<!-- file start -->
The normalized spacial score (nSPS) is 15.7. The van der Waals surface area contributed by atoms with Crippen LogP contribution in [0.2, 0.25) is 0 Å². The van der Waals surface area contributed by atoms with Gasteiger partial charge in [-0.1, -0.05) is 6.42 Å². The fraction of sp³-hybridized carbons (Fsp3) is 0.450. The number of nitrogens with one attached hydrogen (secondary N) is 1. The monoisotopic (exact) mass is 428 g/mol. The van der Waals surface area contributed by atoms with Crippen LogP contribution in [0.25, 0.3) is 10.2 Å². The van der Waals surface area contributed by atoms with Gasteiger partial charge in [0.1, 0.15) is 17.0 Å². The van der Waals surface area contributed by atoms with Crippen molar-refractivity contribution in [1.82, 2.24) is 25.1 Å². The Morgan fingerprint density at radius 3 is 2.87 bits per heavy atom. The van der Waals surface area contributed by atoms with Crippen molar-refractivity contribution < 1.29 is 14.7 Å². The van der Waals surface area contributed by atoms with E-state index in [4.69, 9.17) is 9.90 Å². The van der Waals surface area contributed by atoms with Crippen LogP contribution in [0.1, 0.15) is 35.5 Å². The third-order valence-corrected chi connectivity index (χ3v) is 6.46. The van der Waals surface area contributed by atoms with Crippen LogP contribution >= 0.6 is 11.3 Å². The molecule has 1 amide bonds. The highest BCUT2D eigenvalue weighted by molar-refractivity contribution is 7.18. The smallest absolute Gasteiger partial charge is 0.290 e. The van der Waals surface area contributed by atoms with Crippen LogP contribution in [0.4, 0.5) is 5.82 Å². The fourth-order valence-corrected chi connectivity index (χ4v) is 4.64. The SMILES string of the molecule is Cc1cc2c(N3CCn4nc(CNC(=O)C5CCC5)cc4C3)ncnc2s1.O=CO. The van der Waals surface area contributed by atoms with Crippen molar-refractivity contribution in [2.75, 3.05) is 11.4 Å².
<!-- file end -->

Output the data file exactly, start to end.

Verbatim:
The normalized spacial score (nSPS) is 15.7. The van der Waals surface area contributed by atoms with Crippen LogP contribution in [0.2, 0.25) is 0 Å². The van der Waals surface area contributed by atoms with Gasteiger partial charge in [-0.1, -0.05) is 6.42 Å². The fraction of sp³-hybridized carbons (Fsp3) is 0.450. The number of nitrogens with one attached hydrogen (secondary N) is 1. The monoisotopic (exact) mass is 428 g/mol. The van der Waals surface area contributed by atoms with Crippen LogP contribution in [0.25, 0.3) is 10.2 Å². The van der Waals surface area contributed by atoms with Gasteiger partial charge in [0.1, 0.15) is 17.0 Å². The van der Waals surface area contributed by atoms with Crippen molar-refractivity contribution in [1.82, 2.24) is 25.1 Å². The Morgan fingerprint density at radius 3 is 2.87 bits per heavy atom. The van der Waals surface area contributed by atoms with Crippen molar-refractivity contribution < 1.29 is 14.7 Å². The van der Waals surface area contributed by atoms with E-state index in [4.69, 9.17) is 9.90 Å². The van der Waals surface area contributed by atoms with Crippen LogP contribution in [0.1, 0.15) is 35.5 Å². The third-order valence-corrected chi connectivity index (χ3v) is 6.46. The van der Waals surface area contributed by atoms with Crippen LogP contribution >= 0.6 is 11.3 Å². The molecule has 1 amide bonds. The highest BCUT2D eigenvalue weighted by molar-refractivity contribution is 7.18. The smallest absolute Gasteiger partial charge is 0.290 e. The van der Waals surface area contributed by atoms with Crippen LogP contribution in [0.4, 0.5) is 5.82 Å². The fourth-order valence-corrected chi connectivity index (χ4v) is 4.64. The SMILES string of the molecule is Cc1cc2c(N3CCn4nc(CNC(=O)C5CCC5)cc4C3)ncnc2s1.O=CO. The van der Waals surface area contributed by atoms with Crippen molar-refractivity contribution in [2.75, 3.05) is 11.4 Å².